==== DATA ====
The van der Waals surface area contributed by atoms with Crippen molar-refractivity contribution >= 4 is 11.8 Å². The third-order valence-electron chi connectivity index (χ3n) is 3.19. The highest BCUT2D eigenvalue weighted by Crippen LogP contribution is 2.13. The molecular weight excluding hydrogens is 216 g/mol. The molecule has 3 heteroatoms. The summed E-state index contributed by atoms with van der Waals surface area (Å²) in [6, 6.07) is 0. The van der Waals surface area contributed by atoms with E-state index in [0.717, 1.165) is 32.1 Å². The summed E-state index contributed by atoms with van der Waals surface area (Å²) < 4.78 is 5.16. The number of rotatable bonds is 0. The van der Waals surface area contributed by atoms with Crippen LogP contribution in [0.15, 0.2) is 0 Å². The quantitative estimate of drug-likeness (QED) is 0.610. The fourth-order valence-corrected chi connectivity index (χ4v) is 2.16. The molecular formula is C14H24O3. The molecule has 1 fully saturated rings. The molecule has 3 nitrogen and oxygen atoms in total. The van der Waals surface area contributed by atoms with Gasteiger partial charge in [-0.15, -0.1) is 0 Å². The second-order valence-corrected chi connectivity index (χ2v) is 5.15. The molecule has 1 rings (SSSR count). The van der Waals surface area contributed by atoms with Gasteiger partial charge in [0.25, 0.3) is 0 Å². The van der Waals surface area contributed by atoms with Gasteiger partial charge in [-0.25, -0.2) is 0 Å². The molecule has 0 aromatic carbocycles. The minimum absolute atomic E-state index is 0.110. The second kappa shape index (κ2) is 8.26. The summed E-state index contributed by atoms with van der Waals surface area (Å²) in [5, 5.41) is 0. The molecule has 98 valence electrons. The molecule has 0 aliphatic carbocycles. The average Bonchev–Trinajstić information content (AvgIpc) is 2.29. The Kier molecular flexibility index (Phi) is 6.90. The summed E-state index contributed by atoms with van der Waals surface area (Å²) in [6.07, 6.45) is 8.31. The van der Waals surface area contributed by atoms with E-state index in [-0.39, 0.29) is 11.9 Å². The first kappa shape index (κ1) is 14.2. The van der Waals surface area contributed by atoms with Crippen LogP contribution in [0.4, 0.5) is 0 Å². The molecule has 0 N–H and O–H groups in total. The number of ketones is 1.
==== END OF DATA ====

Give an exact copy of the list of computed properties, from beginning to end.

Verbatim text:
The van der Waals surface area contributed by atoms with Crippen molar-refractivity contribution >= 4 is 11.8 Å². The third-order valence-electron chi connectivity index (χ3n) is 3.19. The highest BCUT2D eigenvalue weighted by Crippen LogP contribution is 2.13. The molecular weight excluding hydrogens is 216 g/mol. The molecule has 3 heteroatoms. The summed E-state index contributed by atoms with van der Waals surface area (Å²) in [6, 6.07) is 0. The van der Waals surface area contributed by atoms with E-state index in [0.717, 1.165) is 32.1 Å². The summed E-state index contributed by atoms with van der Waals surface area (Å²) < 4.78 is 5.16. The number of rotatable bonds is 0. The van der Waals surface area contributed by atoms with Crippen LogP contribution in [0.15, 0.2) is 0 Å². The quantitative estimate of drug-likeness (QED) is 0.610. The fourth-order valence-corrected chi connectivity index (χ4v) is 2.16. The molecular formula is C14H24O3. The molecule has 1 fully saturated rings. The molecule has 3 nitrogen and oxygen atoms in total. The van der Waals surface area contributed by atoms with Gasteiger partial charge in [-0.15, -0.1) is 0 Å². The second-order valence-corrected chi connectivity index (χ2v) is 5.15. The molecule has 1 rings (SSSR count). The van der Waals surface area contributed by atoms with Gasteiger partial charge in [0.25, 0.3) is 0 Å². The van der Waals surface area contributed by atoms with Gasteiger partial charge in [-0.25, -0.2) is 0 Å². The molecule has 0 aromatic carbocycles. The minimum absolute atomic E-state index is 0.110. The second kappa shape index (κ2) is 8.26. The summed E-state index contributed by atoms with van der Waals surface area (Å²) in [5, 5.41) is 0. The molecule has 98 valence electrons. The molecule has 0 aliphatic carbocycles. The average Bonchev–Trinajstić information content (AvgIpc) is 2.29. The Kier molecular flexibility index (Phi) is 6.90. The summed E-state index contributed by atoms with van der Waals surface area (Å²) in [6.07, 6.45) is 8.31. The van der Waals surface area contributed by atoms with E-state index in [-0.39, 0.29) is 11.9 Å². The first kappa shape index (κ1) is 14.2. The van der Waals surface area contributed by atoms with Crippen LogP contribution in [0.4, 0.5) is 0 Å². The molecule has 0 N–H and O–H groups in total. The number of ketones is 1.